wounded woman webBy Steven R. Bowers, DO

Years ago, you hardly noticed a little scape, scratch or bruise. Within a short while, the wound healed and before long the sore was long forgotten. Today, it seems wounds appear more often and take longer to go away. It’s not your imagination. As you grow older, you become more susceptible to wounds and they take longer to heal. A number of factors contribute to this including the effects of aging, decreased movement and disease.

As we age, skin loses its elasticity, becoming more transparent and thinner. Often, we lose some of the protective fat under the skin, leaving us more susceptible to injury. You may have known an elderly person who developed a terrible bruise from a light bump. Even grasping the arm of a frail, elderly person can cause an injury.

When we are younger our bodies have a well-coordinated response to a wound. The platelets in your blood form a clot to stop the bleeding and then a scab to protect the wound. Then immune cells help clean the wound and prevent infection. The injured tissue is then restored and rebuilt. Older adults may have fewer, more fragile blood vessels able to deliver nutrient-rich blood and new cells take longer to multiply. Poor circulation and sedentary lifestyles further diminish healing.

Diabetes, which affects one in four Americans over age 60, also slows healing. Elevated blood sugar levels, a common symptom of diabetes, narrow vessels and harden arteries. Diabetic neuropathy, a condition that causes numbness prevents individuals with diabetic from feeling changes in a wound, making it more severe.

If you have a wound that is not healing as quickly as you think it should – especially if you have not seen any change in a month – see your primary care doctor and request a referral to a wound care center. St. Luke’s University Health Network has five wound care centers including one at St. Luke’s Quakertown Hospital. Other St. Luke’s Wound Care Centers are in Allentown, Bethlehem, Quakertown, Phillipsburg (New Jersey) and Tamaqua.Because all we do is care for wounds, we are fully equipped to handle all aspects of wound care, including:

  • Pre-treatment work-ups
  • Conducting tests
  • Providing you with supplies
  • Working with Medicare or other insurers to optimize your coverage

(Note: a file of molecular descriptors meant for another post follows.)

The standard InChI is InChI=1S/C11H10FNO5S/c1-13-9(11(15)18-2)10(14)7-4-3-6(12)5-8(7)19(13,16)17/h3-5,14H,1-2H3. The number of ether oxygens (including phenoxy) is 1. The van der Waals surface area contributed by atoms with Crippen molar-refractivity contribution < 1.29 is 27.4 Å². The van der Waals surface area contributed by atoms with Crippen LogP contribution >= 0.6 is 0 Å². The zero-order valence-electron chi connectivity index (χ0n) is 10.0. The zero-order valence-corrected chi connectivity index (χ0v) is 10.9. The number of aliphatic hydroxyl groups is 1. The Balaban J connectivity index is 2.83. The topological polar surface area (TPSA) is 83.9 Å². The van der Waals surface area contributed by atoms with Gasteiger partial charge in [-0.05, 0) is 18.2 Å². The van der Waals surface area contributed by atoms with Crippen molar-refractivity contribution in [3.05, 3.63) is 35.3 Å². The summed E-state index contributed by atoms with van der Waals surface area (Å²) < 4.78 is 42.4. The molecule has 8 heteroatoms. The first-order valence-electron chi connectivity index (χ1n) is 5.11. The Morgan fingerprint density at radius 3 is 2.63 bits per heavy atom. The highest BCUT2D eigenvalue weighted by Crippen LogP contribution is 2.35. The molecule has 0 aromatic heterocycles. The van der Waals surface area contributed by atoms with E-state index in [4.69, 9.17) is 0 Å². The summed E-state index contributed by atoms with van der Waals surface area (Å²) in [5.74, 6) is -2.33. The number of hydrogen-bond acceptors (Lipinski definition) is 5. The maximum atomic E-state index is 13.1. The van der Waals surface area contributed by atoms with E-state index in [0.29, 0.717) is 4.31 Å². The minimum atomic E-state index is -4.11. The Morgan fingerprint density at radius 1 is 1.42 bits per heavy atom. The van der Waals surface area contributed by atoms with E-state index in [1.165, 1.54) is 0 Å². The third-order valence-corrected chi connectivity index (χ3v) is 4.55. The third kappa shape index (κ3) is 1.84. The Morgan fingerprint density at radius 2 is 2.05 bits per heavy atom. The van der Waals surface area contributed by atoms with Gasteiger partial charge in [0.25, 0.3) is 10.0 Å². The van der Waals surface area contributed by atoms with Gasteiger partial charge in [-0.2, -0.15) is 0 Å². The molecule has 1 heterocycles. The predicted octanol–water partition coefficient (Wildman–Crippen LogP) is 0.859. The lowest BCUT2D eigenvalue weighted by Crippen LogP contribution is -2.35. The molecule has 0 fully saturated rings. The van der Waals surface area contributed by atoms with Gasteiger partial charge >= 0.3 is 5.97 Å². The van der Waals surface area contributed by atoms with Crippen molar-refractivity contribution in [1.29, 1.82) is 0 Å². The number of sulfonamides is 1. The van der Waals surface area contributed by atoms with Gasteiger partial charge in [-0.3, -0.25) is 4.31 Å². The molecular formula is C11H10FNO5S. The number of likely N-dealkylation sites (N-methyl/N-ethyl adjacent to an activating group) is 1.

• And as needed,
  • Arranging home health services, such as those provided by St. Luke’s Home Health and Hospice
  • Expediting patient appointments with specialists such as vascular surgery, general surgery and plastics

Our wound care centers treat chronic wounds that fail to follow the expected path of healing. This includes arterial, venous, diabetic, pressure, traumatic, and atypical wounds.

If appropriate, we also provide hyperbaric therapy – a treatment that enhances the body’s natural healing process by exposing the patient to 100% oxygen. Patients lie in a special chamber filled with oxygen-rich air. This treatment is particularly effective at treating radiation-related wounds.

Tips for Reducing Your Chance of Wounds

  1. Move. Exercise increases circulation and delivers oxygen to cells. An Ohio State University study in 2014 found that exercise also increases cortisol levels, a key hormone in regulating stress and an anti-inflammatory agent.
  2. Eat right. Proper nutrition enhances your body’s ability to heal. Be sure to eat a diet that includes protein, fats, carbohydrates, vitamins and minerals. Your wound care specialist can guide you or refer you to a clinical dietitian.
  3. Wear protective clothing. Avoid injuries by covering arms and legs with protective clothing, particularly while outdoors.
  4. Always wear shoes or boots. Sores on the feet can be particularly difficult to heal. Wear shoes or boots to avoid cutting, scraping or bruising toes and feet. This is particularly important if you have diabetes.
  5. Reposition often. Don’t sit or lie in the same position for very long. If you are caring for someone with limited mobility, be sure to reposition them frequently.
    Invest in pressure-reducing equipment as needed. Your wound care physician, doctor, or physical therapist can recommend devices that relieve pressure on areas prone to developing pressure ulcers, such as your buttocks or tailbone.
    Manage your diabetes and other diseases. If you have diabetes, cardiovascular disease or another illness, follow your physician’s instructions on how to manage your condition. Take medications as prescribed.

About Steven R. Bowers, DO
Medical Director for St. Luke’s Wound Management and Hyperbaric Medicine Centers
Raised in the Lehigh Valley, Dr. Bowers graduated from Southern Lehigh High School. After attending the University of Pittsburgh and Kutztown University, he worked as a Research Specialist at the University of Pennsylvania and a Cell Culture Technician in the private sector in Philadelphia.

Dr. Bowers is currently accepting new patients.

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